As the country seems to be moving on from the day to day minutiae of Coronavirus, thoughts inevitably turn to the legacy of the last few months and why – at least for now – the UK has one of the worst death rates in the world.
A clear area for attention will be national levels of obesity, but this is a trickier issue to tackle head on than it seems. It’s not a new problem either, the amount of people being diagnosed with type 2 diabetes was a sign that pre-Corona Britain wasn’t independently taking the salad option at Pizza Hut. Obesity should’ve already had priority given the burden it was placing on the NHS, which people apparently wish to protect ‘at all costs’.
If we can bang pots and pans for our National Health Service, surely we can evaluate what goes into those pots and pans.
Once upon a time government would affect radical changes in public behaviour by bashing out a scary public health campaign to get us thinking. Remember the advert for AIDS? Well it wasn’t an advert for AIDS as such, more a dystopian nightmare challenging complacent homophobia around who could catch it. It worked. I immediately wanted to get tested. My mum reminded me I was ten.
The problem in 2020 is governments are as prey to liberal sensitivities as those virtue-signalling celebrities and corporations. The desire to not seem mean is compelling. And who can blame them, when the more rabid voices on the Left seem to be able to distil most arguments into a belief that the Conservatives actively wish to kill their own citizens.
Pussy-footing around the issue of weight has already caused large amounts of resources to be wasted on tepid and forgettable adverts. There was a recent campaign involving a plasticine family where the narrator politely asked them if they planned on cutting down their calorie intake. Don’t remember it? Exactly. It looked like a failed reboot of Morph.
The body positive movement does little to help matters. It wasn’t so long ago that Cancer Research faced a backlash for daring to suggest that obesity could increase your likelihood of getting cancer. How will they react now a high BMI also seems likely to increase susceptibility to a new respiratory virus? There aren’t many levels of peril above that, unless we can make some sort of link with localised asteroid impact.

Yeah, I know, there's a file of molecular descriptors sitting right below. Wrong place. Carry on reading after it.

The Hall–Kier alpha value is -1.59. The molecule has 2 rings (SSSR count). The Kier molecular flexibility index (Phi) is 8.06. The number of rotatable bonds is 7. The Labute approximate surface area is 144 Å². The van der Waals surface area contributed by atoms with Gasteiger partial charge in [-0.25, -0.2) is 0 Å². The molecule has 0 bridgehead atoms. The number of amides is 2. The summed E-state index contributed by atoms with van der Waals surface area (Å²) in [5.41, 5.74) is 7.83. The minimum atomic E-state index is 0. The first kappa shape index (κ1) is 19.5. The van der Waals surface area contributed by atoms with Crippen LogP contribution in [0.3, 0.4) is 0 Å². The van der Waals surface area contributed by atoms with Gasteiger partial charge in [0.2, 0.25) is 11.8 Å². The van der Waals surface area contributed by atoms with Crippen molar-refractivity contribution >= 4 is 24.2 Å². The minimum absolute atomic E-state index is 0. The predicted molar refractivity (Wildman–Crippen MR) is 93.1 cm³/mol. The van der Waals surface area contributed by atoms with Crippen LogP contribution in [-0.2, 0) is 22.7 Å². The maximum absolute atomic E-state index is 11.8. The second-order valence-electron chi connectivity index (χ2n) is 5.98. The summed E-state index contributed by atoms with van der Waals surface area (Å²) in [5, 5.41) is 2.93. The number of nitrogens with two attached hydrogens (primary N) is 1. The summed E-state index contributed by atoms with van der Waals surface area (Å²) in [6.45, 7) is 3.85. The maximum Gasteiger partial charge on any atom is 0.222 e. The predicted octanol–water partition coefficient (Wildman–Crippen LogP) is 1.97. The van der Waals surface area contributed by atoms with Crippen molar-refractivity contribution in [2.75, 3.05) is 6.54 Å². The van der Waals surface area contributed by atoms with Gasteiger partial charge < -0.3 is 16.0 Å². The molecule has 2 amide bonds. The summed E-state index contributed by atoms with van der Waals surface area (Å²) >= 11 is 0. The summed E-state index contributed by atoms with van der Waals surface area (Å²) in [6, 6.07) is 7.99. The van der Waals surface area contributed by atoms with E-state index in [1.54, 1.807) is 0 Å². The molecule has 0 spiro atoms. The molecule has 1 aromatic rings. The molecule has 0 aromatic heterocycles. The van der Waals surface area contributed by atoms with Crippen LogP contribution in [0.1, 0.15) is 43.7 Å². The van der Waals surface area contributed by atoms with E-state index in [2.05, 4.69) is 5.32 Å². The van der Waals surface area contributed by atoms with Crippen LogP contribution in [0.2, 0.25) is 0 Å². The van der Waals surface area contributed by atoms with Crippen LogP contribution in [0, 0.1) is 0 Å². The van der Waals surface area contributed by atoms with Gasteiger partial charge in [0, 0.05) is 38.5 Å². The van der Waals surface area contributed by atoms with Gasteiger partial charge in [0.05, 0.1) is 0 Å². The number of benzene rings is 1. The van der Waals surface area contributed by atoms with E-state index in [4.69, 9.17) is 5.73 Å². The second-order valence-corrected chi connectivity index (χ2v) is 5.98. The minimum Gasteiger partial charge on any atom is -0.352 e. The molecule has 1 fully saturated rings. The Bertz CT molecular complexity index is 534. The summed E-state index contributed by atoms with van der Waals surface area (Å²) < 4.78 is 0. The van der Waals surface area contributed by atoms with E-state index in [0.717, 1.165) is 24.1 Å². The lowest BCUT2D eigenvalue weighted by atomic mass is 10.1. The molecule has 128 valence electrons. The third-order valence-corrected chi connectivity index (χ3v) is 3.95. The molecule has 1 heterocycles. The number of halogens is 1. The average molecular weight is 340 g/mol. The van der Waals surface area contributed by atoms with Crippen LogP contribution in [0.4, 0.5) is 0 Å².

The Conservatives will find themselves in a unique pincer between liberal sensitivities and Tory libertarians. Should the government really be telling their citizens what to eat? I find myself caught. On the one hand I quite like the state staying out of my business. On the other, if they are going to meddle, then for god’s sake don’t mess about. Produce a campaign that will actually get people talking, even outraged.
How about this for an idea? We see a man, we zoom in on him. We can see he is crying, but we don’t know why. We pull back and see it’s a fat bloke stuck at the top of a water-slide, being pelted with cereal bars by evil children. You can image what the body positive brigade would have to say about that.
Too harsh? Then what is the answer? Obesity has sky-rocketed in the absence of a strong public message. The government should do what Tory governments used to do: take a pragmatic decision which might see them slip temporarily in the polls. If they’re willing to protect a special advisor at the cost of huge goodwill, they can be the honest friend who points out the nation is spilling out over the top of its jeans.
The alternative is an ugly one. We just accept that these levels of obesity are our ‘new normal’ and work around them. Personally, I can live with that approach, but only if we fully commit to the apathy. Pretence is worse than inaction. There can be something liberating about finally admitting you’re not going to do anything about the thing you claimed was a priority.
It’s like me starting lockdown eating lots of fresh fish, but ending it in a ninety minute traffic jam at a Mcdonald’s Drive-Thru. Did I mention I’ve put on weight?